Getting there on time: Behind the '120' service

By He Na and Han Junhong (China Daily)
Updated: 2010-04-07 07:00
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Many criticize the nation's emergency services for late response. But few know medics are over-stressed. He Na and Han Junhong report from Changchun.

Getting there on time: Behind the '120' service

When Zhang Chunsheng, a former armed police officer, died in a Hangzhou hospital last year, doctors blamed a sudden brain hemorrhage. His furious wife pointed the finger at the slow response of ambulance paramedics.

Jiang Xinyang said a crew sent by "120" - the nation's medical emergency hotline - took 35 minutes to arrive at the family's home last October, and another 15 minutes to transport her husband "just 2 kilometers to the nearest hospital".

Zhang died 19 days later.

"My husband's death was a huge blow to the family," said the 44-year-old woman.

"I was so angry. I consulted experts and discovered the first hour is key to a patient's chances of surviving a brain hemorrhage," she said.

"It was the slow response by the emergency service that killed my husband."

In its defense, the Hangzhou Emergency Medical Center in Zhejiang province blamed the delay on heavy traffic. But Jiang dismissed this as an excuse and is attempting to sue the center for 810,000 yuan ($120,000) in compensation.

Jiang's story is one of many to make headlines in recent months, with staff at "120" centers across China often coming under attack for being slow, poorly trained and bad tempered.

However, experts warn that such heavy criticism has put even more pressure on the stressed, under-paid and under-resourced paramedics, and have urged authorities to invest more money and energy into improving the system.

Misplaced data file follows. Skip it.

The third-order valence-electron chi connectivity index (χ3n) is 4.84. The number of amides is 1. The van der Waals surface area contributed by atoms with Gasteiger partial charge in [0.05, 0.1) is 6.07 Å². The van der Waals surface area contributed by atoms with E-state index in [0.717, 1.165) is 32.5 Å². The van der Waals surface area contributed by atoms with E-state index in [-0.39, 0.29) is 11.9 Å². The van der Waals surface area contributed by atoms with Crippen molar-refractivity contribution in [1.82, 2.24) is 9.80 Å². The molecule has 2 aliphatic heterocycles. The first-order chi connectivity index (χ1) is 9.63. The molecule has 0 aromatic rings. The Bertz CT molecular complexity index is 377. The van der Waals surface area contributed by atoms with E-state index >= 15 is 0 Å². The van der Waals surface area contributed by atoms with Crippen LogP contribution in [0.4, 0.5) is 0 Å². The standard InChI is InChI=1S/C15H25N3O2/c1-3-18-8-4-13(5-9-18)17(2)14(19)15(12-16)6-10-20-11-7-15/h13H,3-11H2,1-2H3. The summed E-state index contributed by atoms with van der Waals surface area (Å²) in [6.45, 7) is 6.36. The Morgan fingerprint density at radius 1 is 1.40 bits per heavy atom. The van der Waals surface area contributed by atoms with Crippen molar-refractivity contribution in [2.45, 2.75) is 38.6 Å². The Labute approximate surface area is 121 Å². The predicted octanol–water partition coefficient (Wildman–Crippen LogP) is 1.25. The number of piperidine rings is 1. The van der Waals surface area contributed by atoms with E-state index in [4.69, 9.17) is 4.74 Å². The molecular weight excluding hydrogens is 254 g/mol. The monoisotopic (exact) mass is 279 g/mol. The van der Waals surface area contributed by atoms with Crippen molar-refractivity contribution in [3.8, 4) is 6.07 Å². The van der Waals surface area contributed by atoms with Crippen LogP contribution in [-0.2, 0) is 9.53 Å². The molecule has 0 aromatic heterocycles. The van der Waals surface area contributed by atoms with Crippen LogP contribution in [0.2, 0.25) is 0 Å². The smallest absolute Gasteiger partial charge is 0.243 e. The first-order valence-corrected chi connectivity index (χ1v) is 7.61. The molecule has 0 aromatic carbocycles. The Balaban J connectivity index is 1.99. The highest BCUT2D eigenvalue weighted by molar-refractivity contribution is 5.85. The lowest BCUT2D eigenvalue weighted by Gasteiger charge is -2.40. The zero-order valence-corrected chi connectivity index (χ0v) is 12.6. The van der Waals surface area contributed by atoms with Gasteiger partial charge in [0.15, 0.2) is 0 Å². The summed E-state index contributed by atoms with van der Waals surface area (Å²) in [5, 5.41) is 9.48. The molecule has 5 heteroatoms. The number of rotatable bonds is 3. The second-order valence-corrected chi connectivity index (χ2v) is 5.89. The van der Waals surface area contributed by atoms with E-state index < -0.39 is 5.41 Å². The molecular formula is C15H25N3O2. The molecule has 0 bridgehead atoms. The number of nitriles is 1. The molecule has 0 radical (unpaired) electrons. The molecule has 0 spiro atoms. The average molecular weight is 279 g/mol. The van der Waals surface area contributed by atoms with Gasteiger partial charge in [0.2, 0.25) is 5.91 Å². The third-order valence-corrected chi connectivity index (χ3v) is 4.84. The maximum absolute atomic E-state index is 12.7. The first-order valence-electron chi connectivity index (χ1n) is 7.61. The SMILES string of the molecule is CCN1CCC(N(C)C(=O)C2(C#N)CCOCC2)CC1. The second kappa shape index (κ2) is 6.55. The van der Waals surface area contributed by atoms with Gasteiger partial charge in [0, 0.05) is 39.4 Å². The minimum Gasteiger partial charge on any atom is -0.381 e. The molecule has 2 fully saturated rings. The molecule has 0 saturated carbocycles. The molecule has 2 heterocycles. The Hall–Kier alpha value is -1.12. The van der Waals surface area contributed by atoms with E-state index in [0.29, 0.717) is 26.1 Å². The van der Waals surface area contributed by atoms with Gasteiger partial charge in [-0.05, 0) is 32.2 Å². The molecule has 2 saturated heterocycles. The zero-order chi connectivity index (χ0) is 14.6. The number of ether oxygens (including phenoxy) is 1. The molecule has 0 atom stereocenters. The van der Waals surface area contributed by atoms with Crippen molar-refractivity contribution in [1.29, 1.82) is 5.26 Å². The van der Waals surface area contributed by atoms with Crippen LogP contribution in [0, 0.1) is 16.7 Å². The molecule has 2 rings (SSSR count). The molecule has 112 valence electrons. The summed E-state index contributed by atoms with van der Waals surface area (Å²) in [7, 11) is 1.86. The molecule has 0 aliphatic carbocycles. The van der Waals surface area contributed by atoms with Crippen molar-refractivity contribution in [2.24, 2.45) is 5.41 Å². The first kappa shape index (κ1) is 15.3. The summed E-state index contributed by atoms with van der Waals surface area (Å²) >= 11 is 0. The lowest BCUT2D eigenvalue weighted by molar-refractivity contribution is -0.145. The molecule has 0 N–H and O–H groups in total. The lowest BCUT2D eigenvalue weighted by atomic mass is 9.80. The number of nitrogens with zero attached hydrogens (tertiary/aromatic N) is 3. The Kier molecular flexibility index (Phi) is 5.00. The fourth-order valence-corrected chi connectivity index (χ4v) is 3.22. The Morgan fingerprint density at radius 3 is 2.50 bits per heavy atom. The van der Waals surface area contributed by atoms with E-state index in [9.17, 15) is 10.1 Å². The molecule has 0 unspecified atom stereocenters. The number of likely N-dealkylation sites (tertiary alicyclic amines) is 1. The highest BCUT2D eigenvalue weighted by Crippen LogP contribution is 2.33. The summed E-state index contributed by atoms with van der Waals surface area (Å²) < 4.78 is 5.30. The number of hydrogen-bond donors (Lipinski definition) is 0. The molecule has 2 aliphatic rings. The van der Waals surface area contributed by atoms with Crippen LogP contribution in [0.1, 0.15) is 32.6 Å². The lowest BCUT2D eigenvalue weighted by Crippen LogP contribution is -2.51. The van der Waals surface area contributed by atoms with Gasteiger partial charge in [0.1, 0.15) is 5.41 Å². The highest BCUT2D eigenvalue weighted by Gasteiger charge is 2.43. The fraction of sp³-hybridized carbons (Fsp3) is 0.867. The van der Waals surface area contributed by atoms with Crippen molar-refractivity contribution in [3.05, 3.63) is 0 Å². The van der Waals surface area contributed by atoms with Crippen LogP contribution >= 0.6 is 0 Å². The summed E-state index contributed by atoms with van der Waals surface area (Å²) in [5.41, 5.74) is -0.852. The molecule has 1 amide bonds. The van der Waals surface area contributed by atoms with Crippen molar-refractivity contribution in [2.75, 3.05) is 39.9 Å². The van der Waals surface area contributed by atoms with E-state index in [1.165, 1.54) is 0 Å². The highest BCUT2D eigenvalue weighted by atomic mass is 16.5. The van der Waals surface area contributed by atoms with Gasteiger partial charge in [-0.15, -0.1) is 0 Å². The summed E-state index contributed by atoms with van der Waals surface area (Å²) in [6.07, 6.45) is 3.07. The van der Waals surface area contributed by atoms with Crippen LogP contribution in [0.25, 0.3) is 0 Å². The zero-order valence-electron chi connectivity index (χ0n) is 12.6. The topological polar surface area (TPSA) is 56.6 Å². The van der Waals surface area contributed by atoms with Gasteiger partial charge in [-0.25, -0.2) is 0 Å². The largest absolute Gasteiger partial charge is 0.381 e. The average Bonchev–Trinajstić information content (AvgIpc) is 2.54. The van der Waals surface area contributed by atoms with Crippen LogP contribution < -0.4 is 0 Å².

One of the chief concerns among Chinese citizens is the response time of the 120 crews, with research suggesting many believe medics are not hitting their time targets.

Chen Ji, a 56-year-old Beijing resident with heart disease, was rushed to hospital four times last year. She said the response time of the ambulances ranged from 10 to 60 minutes.

On Feb 5, Chen suffered a heart attack.

Getting there on time: Behind the '120' service

A paramedic with Changchun Emergency Medical Center prepares his first-aid suitcase between calls. Most 120 emergency centers suffer a shortage of vital resources, say experts. [Shi Zhongwei/for China Daily]

"When my relative called, they (120 center staff) said no ambulance was available, so I had to wait until they found one in Shijingshan (a western district of Beijing)," she said. "I was writhing in agony for an hour." A poll by Life Times, a medical journal, found more than 50 percent of respondents agreed ambulances should take no more than 10 minutes to arrive after an emergency call. However, services in just a handful of cities, including Beijing and Changchun, capital of Jilin, are meeting that target, say analysts, with medical response crews citing serious traffic congestion as the main cause of delays.

"Our command and dispatch system operates 24 hours a day and supervises each ambulance on the map, so to save time we send the one closest to the scene," said Liu Wei, director of Changchun Emergency Medical Center. "We generally reach patients within 15 minutes.

"With 300 new vehicles registered and hitting the city's roads every day, though, traffic jams have become a major headache for us."

Road blocks hold up at least 30 percent of emergency calls, he said. However, it not just the vast number of cars of China's roads that cause the problem, it is also drivers, many of whom make little or no effort to make way for emergency vehicles.

Although the Law on Traffic Safety requires drivers to move out of the way of emergency vehicles - ambulances, fire engines and police cars - several driving school students in Beijing said they have never been told of the regulations.

Almost 60 percent of drivers polled in a Life Times survey said they would not feel any need to allow room for an ambulance to pass on the road.

"I would slow down if I saw an ambulance behind me and let it pass, but I wouldn't stop or pull over to make way for it," a driver surnamed Li told China Daily. "I didn't know there was a law on it."

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